2012-08-14 03:13:27 PM  
Oh, and this will do more to prevent voter fraud than any other method I have heard proposed in the good ol' US of A.

inapcache.boston.com
 
2012-08-14 03:14:19 PM  

t3knomanser: xanadian: I'm OK with that *as long as* you allow people enough time to get one, ease of getting one (legally, of course) and so forth.

I'm fine with voter cards, under these rules:
1) They are 100% free
2) Including opportunity cost- which means you can't require people to go to the DMV or some other crowded office during a limited time window.
3) Lacking one doesn't prevent voting, it just categorizes your votes in a different bucket. Should an election be close, votes in that bucket can be verified after the fact.
4) Polling places can issue them, on the day of the election.
5) There's a national voting holiday.

Okay, the 5th one should happen no matter what.


This. I'm a Liberal, who thinks most of this nonsense is voter suppression in disguise. But there is no arguing the logic of your statement and I would fully support this.
 
2012-08-14 03:14:29 PM  

qorkfiend: Lenny_da_Hog: qorkfiend: Name_Omitted: qorkfiend: Remind me: who is adamantly opposed to a national ID card?

I am. In Alaska, we have places off the road system with no DMV. Getting an ID to those places puts an unnecessary burdensome barrier for some people who should be able to vote. If your state wants to do something, that's one thing, and I won't stand in your way, but a national system would screw us.

The federal government doesn't deliver mail to these places?

If you can apply by mail, what the difference? You could send in the photo of your dead gramma and drag her corpse in to vote a second time.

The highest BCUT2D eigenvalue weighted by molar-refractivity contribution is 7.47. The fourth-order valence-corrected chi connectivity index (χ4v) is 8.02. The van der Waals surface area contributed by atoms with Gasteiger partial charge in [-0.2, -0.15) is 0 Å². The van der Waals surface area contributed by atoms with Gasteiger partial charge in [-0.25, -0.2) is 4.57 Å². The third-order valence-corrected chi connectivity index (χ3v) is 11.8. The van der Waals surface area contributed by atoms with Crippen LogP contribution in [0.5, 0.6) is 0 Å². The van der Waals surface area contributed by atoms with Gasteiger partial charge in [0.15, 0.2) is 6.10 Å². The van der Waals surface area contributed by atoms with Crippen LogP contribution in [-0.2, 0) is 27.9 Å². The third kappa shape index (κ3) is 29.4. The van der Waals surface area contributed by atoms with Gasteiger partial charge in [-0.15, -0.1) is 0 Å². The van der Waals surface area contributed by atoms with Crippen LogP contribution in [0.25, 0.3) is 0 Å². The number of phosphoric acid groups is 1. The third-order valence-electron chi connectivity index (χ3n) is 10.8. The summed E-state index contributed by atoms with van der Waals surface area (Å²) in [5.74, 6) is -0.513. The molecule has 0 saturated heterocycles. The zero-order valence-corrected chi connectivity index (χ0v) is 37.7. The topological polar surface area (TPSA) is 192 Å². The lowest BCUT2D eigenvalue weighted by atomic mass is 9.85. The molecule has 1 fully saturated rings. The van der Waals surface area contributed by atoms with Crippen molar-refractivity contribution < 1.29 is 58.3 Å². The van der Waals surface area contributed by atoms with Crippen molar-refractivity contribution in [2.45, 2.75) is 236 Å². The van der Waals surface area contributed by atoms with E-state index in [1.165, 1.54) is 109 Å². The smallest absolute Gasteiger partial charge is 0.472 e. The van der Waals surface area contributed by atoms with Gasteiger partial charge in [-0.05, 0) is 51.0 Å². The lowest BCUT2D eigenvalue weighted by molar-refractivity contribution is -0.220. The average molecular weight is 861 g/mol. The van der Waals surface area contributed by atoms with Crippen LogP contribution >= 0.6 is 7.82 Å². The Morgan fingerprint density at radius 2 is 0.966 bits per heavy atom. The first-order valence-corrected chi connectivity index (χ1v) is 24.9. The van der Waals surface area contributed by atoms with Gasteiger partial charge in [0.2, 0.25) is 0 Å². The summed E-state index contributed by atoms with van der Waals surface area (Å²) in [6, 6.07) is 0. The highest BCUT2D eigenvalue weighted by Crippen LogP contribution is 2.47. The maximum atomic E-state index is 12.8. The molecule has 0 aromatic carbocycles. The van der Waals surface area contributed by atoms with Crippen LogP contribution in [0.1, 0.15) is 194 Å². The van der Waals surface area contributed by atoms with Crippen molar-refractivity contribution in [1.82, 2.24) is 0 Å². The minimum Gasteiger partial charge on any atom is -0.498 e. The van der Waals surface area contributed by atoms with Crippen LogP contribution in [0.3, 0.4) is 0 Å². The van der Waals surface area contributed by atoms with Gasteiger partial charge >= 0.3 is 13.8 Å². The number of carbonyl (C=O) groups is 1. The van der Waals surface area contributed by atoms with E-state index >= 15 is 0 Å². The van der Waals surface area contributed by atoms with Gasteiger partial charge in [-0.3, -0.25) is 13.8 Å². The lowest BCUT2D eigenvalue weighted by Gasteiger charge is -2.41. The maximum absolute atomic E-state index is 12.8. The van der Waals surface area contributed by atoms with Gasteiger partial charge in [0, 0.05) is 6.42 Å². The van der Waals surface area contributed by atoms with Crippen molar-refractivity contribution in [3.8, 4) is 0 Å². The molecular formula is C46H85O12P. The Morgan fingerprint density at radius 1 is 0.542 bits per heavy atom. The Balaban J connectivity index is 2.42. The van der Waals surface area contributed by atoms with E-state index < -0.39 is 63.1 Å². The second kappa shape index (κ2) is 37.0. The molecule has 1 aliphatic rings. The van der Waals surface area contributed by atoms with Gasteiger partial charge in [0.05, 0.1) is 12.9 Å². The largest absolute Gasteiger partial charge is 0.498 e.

I didn't say anything about applying by mail. My point is that the Feds, when sufficiently motivated, can get almost anywhere.


But how are the people going to interface with the feds? The problem isn't sending the ID to the voter, it's the voter showing up for the photo and providing proof. People work for a living, and they have kids to take care of, not all have access to transportation, etc.

Percentage-wise (and the Republicans KNOW this), there are going to be working-class people who don't have the time to stress out about having to make the trip.
 
2012-08-14 03:15:08 PM  
I'm fine with that as long as I'm the one who decides who gets a voter ID card.
 
2012-08-14 03:15:39 PM  
I admit, this is one of those things that sort of sounds reasonable until you actually look into it.
 
2012-08-14 03:15:42 PM  

meat0918: Oh, and this will do more to prevent voter fraud than any other method I have heard proposed in the good ol' US of A.

[inapcache.boston.com image 850x554]